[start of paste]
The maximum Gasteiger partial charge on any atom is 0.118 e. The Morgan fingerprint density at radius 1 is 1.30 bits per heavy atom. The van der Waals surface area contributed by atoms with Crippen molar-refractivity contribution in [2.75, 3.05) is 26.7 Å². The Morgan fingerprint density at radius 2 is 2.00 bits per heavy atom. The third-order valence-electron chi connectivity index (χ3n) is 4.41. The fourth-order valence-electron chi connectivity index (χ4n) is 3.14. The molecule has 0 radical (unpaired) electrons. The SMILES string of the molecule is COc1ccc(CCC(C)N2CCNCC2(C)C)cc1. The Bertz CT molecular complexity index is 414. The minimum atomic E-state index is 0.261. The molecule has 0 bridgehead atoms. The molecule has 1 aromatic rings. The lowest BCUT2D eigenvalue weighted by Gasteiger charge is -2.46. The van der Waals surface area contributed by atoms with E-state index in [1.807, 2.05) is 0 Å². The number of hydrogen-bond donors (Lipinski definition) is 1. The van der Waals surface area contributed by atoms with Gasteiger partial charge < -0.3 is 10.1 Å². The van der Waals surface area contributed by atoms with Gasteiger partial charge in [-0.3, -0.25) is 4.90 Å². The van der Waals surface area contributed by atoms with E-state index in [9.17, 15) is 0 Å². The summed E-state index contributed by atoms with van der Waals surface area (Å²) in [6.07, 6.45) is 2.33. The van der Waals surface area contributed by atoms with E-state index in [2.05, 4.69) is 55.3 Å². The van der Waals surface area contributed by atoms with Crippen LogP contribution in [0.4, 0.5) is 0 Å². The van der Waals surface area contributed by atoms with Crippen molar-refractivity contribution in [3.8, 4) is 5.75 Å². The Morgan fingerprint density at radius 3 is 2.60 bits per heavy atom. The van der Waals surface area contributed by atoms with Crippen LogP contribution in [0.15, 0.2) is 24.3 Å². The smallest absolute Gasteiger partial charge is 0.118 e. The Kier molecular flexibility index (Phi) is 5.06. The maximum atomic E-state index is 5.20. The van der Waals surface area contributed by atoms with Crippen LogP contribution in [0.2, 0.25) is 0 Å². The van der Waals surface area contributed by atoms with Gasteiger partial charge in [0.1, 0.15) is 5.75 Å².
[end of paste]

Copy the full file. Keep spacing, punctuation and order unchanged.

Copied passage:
The maximum Gasteiger partial charge on any atom is 0.118 e. The Morgan fingerprint density at radius 1 is 1.30 bits per heavy atom. The van der Waals surface area contributed by atoms with Crippen molar-refractivity contribution in [2.75, 3.05) is 26.7 Å². The Morgan fingerprint density at radius 2 is 2.00 bits per heavy atom. The third-order valence-electron chi connectivity index (χ3n) is 4.41. The fourth-order valence-electron chi connectivity index (χ4n) is 3.14. The molecule has 0 radical (unpaired) electrons. The SMILES string of the molecule is COc1ccc(CCC(C)N2CCNCC2(C)C)cc1. The Bertz CT molecular complexity index is 414. The minimum atomic E-state index is 0.261. The molecule has 0 bridgehead atoms. The molecule has 1 aromatic rings. The lowest BCUT2D eigenvalue weighted by Gasteiger charge is -2.46. The van der Waals surface area contributed by atoms with E-state index in [1.807, 2.05) is 0 Å². The number of hydrogen-bond donors (Lipinski definition) is 1. The van der Waals surface area contributed by atoms with Gasteiger partial charge < -0.3 is 10.1 Å². The van der Waals surface area contributed by atoms with Gasteiger partial charge in [-0.3, -0.25) is 4.90 Å². The van der Waals surface area contributed by atoms with E-state index in [9.17, 15) is 0 Å². The summed E-state index contributed by atoms with van der Waals surface area (Å²) in [6.07, 6.45) is 2.33. The van der Waals surface area contributed by atoms with E-state index in [2.05, 4.69) is 55.3 Å². The van der Waals surface area contributed by atoms with Crippen LogP contribution in [0.4, 0.5) is 0 Å². The van der Waals surface area contributed by atoms with Crippen molar-refractivity contribution in [3.8, 4) is 5.75 Å². The Morgan fingerprint density at radius 3 is 2.60 bits per heavy atom. The van der Waals surface area contributed by atoms with Crippen LogP contribution in [0.15, 0.2) is 24.3 Å². The smallest absolute Gasteiger partial charge is 0.118 e. The Kier molecular flexibility index (Phi) is 5.06. The maximum atomic E-state index is 5.20. The van der Waals surface area contributed by atoms with Crippen LogP contribution in [0.2, 0.25) is 0 Å². The van der Waals surface area contributed by atoms with Gasteiger partial charge in [0.1, 0.15) is 5.75 Å².